In doing some dynamic analysis on the latest Emotet samples, I was running into an issue getting the persistent copy of the malware to execute. In its normal flow of execution, Emotet will drop itself into C:\Users\<username>\AppData\Local and make a call to CreateProcessW to continue execution. I was unable to break on CreateProcessW. Instead, the code would terminate.
It turns out Emotet was making a call to SHFileOperationW to do the file drop. SHFileOperationW takes a structure named _SHFILEOPSTRUCTA.
As you can see the wFunc param is set to 01 or FO_MOVE. The result was C0000043 (STATUS_SHARING_VIOLATION). This was causing an issue because my debugger had a handle on the file preventing the move from occurring. I needed to change the value to FO_COPY or 02 to copy the file instead. With this the code continued execution as expected.
If you take a look at an unpacked Emotet sample, something will certainly stick out to you. The sample will have few to no imports. Yet the malware is clearly making heavy use of the Windows API to achieve its objectives. So how is it doing this? It is making use of a well-known shell coding technique to dynamically load APIs at runtime without the use of strings.
Emotet is locating the DLL name from the Process Environment Block. The malware will search for the desired module name and then locate the image base. From the image base of the located module, it is then able to walk the export table locating function pointers for its own import table. In Windows, the FS register points to the Thread Environment Block, or TEB. The offset 0x30 contains a pointer to the Process Environment Block, or PEB. From there the malware will walk the structure to _PEB_LDR_DATA which contains the head of a doubly-linked list called InMemoryOrderModuleList. This list contains the list entries containing BaseDllName and DllBase. When the entry point to the PE header is located, the PE structure is walked to find the export table. Emotet will then loop over the exported names to find the API function it is searching for.
Let’s take a look at this in action. The sample I am looking at is 0b96754a84bc2c01e4e8d64a534c03b5636fb6e958f7c381f9c27e646466cd32.
Sub_403640 starts off by grabbing a reference to the TEB and then grabbing a pointer to the PEB at offset 0x30. From there, a pointer to the _PEB_LDR_DATA structure is saved off along with the module hash that was stored in ecx prior to the function call.
The two function calls Sub_403640 (GetModuleAddress) and sub_4037C0 (GetAPIAddress) will be paired together throughout the code. Once Emotet has resolved the API in a given module, parameters are pushed onto the stack before the call eax.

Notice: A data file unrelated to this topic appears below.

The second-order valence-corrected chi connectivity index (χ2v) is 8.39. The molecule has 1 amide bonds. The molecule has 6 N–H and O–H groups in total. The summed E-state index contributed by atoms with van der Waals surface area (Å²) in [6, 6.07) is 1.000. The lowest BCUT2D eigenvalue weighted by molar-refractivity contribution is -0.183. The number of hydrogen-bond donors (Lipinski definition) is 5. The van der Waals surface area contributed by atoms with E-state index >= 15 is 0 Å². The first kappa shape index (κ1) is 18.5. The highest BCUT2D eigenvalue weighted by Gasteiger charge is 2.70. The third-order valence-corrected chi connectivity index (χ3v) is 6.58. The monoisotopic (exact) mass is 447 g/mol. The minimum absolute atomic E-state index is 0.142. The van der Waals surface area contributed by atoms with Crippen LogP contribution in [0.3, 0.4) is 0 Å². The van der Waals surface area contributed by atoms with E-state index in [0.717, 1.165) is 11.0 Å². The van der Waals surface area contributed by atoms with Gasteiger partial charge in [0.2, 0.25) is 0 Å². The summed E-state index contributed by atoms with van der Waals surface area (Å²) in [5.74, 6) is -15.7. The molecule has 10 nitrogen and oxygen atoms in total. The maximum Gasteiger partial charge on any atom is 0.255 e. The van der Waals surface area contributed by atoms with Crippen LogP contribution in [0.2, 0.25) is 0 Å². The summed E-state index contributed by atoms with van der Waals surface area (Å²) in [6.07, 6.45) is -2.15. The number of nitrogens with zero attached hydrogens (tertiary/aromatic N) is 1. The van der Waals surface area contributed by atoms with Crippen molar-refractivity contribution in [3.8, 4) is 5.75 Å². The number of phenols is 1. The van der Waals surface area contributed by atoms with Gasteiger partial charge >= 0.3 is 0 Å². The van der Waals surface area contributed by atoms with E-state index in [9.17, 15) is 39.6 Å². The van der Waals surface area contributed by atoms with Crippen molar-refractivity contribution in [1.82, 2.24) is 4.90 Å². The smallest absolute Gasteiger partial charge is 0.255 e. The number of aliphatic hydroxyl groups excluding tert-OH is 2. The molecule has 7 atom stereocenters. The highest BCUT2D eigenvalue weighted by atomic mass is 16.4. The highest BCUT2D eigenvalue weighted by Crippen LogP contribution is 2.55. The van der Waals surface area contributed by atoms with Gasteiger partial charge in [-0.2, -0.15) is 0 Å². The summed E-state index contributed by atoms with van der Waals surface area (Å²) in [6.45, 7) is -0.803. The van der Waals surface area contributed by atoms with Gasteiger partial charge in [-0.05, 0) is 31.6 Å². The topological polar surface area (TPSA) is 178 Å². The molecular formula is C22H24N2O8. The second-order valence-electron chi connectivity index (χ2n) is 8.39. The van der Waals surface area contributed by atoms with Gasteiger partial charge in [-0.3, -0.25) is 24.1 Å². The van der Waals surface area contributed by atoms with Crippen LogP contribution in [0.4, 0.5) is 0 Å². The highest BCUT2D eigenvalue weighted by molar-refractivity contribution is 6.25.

In this post I take a look at unpacking Emotet to discover hard coded command and control servers. The MD5 for the sample I’m looking at is 8db38c7f70214ee08e166cde8b9163c6.
This sample of Emotet uses a customized packer. Instead of trying to reverse the algorithm to unpack the next stage, we can use dynamic analysis. I’ll let the malware do the unpacking for me and grab the next stage out of memory. The process will need to allocate memory for the next stage, so it’s a good assumption that we will see a call to VirtualAlloc. Open up the sample in x32dbg and set a breakpoint on VirtualAlloc. When the breakpoint is hit, we can note the parameters that were passed to the function.
As you can see, the sample is letting the system determine where to allocate the memory with read write permissions. After the call to VirtualAlloc, the eax register will contain the base address of the allocated region. I dumped the memory at that address to keep an eye on it. After letting the code run to the next breakpoint, I can see the memory has been populated. Next, I jump to the memory map and dump the memory to a file.
Opening the dump in a hex editor displays the following.
The file clearly contains a PE file but there is some extra code at the beginning of the file. I’m unclear as to what this extra code is at this time, I may come back to look at it later. To move things along, I just looked for the magic number and trimmed the rest of the contents to the beginning of the file.
Opening the file in IDA just to take a peek I noticed that there were zero imports. Jumping to sub_403530 I noticed some signs of dynamically creating an import table. Looking at some of the instructions I can see that it is grabbing a pointer to the process environment block. From there it appears to be walking the structure to locate function pointers for its own import table. There is certainly more to research here, but I’ll save that for another post.
After unpacking, we can see the list of C2 servers is hard coded in the binary. This information gets written to a buffer in the .data section of the code. If we are looking to grab the IOCs from the sample, we want to let the malware run and write the C2 servers to the buffer and examine the memory. In the following screenshot we can see the first IP address and port.
The list will contain a series of IP addresses. The highlighted IP address and port will corollate to 220.127.116.11:80. The first four bytes is the IP address followed by two bytes for the port. The next two bytes can be ignored. I extracted the following C2 servers from the sample.